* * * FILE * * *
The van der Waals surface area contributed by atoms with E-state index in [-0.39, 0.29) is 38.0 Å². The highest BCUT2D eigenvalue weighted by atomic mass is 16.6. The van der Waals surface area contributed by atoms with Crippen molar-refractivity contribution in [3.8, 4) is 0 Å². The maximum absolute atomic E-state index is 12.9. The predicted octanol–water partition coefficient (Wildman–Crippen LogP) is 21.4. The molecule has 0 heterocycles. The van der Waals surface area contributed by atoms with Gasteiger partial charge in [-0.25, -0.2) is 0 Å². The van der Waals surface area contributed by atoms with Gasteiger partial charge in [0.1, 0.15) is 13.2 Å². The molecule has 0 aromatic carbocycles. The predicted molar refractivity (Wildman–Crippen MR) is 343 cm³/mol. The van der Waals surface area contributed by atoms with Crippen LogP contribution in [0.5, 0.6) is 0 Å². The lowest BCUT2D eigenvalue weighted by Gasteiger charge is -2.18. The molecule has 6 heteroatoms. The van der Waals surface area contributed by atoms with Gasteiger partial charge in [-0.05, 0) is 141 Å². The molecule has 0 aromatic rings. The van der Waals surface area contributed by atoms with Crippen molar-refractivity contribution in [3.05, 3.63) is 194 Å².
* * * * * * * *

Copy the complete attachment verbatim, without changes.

The van der Waals surface area contributed by atoms with E-state index in [-0.39, 0.29) is 38.0 Å². The highest BCUT2D eigenvalue weighted by atomic mass is 16.6. The van der Waals surface area contributed by atoms with Crippen molar-refractivity contribution in [3.8, 4) is 0 Å². The maximum absolute atomic E-state index is 12.9. The predicted octanol–water partition coefficient (Wildman–Crippen LogP) is 21.4. The molecule has 0 heterocycles. The van der Waals surface area contributed by atoms with Gasteiger partial charge in [-0.25, -0.2) is 0 Å². The van der Waals surface area contributed by atoms with Gasteiger partial charge in [0.1, 0.15) is 13.2 Å². The molecule has 0 aromatic carbocycles. The predicted molar refractivity (Wildman–Crippen MR) is 343 cm³/mol. The van der Waals surface area contributed by atoms with Crippen LogP contribution in [0.5, 0.6) is 0 Å². The lowest BCUT2D eigenvalue weighted by Gasteiger charge is -2.18. The molecule has 6 heteroatoms. The van der Waals surface area contributed by atoms with Gasteiger partial charge in [-0.05, 0) is 141 Å². The molecule has 0 aromatic rings. The van der Waals surface area contributed by atoms with Crippen molar-refractivity contribution in [3.05, 3.63) is 194 Å².